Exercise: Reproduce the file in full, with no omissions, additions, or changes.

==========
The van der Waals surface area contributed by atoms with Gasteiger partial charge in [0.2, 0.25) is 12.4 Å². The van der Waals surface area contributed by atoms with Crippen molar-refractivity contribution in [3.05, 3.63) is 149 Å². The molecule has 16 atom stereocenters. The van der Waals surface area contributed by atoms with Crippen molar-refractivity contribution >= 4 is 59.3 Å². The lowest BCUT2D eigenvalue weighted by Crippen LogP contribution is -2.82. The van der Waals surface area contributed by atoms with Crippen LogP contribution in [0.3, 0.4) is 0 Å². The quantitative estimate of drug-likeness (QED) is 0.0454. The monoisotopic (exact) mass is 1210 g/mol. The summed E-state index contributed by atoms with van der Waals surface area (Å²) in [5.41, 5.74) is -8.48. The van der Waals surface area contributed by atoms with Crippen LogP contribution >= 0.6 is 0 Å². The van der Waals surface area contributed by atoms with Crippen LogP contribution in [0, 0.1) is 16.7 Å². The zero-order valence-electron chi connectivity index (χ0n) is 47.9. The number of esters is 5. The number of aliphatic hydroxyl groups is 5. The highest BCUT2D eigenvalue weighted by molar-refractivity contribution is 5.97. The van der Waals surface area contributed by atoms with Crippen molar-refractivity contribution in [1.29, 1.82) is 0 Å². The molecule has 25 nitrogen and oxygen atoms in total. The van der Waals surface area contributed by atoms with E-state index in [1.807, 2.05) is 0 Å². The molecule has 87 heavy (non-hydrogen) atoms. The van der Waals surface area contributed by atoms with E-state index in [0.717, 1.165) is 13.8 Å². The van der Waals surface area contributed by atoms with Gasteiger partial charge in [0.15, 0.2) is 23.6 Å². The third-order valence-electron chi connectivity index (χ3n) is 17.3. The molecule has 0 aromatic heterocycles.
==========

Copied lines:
The van der Waals surface area contributed by atoms with Gasteiger partial charge in [0.2, 0.25) is 12.4 Å². The van der Waals surface area contributed by atoms with Crippen molar-refractivity contribution in [3.05, 3.63) is 149 Å². The molecule has 16 atom stereocenters. The van der Waals surface area contributed by atoms with Crippen molar-refractivity contribution >= 4 is 59.3 Å². The lowest BCUT2D eigenvalue weighted by Crippen LogP contribution is -2.82. The van der Waals surface area contributed by atoms with Crippen LogP contribution in [0.3, 0.4) is 0 Å². The quantitative estimate of drug-likeness (QED) is 0.0454. The monoisotopic (exact) mass is 1210 g/mol. The summed E-state index contributed by atoms with van der Waals surface area (Å²) in [5.41, 5.74) is -8.48. The van der Waals surface area contributed by atoms with Crippen LogP contribution >= 0.6 is 0 Å². The van der Waals surface area contributed by atoms with Crippen LogP contribution in [0, 0.1) is 16.7 Å². The zero-order valence-electron chi connectivity index (χ0n) is 47.9. The number of esters is 5. The number of aliphatic hydroxyl groups is 5. The highest BCUT2D eigenvalue weighted by molar-refractivity contribution is 5.97. The van der Waals surface area contributed by atoms with Crippen molar-refractivity contribution in [1.29, 1.82) is 0 Å². The molecule has 25 nitrogen and oxygen atoms in total. The van der Waals surface area contributed by atoms with E-state index in [1.807, 2.05) is 0 Å². The molecule has 87 heavy (non-hydrogen) atoms. The van der Waals surface area contributed by atoms with E-state index in [0.717, 1.165) is 13.8 Å². The van der Waals surface area contributed by atoms with Gasteiger partial charge in [0.15, 0.2) is 23.6 Å². The third-order valence-electron chi connectivity index (χ3n) is 17.3. The molecule has 0 aromatic heterocycles.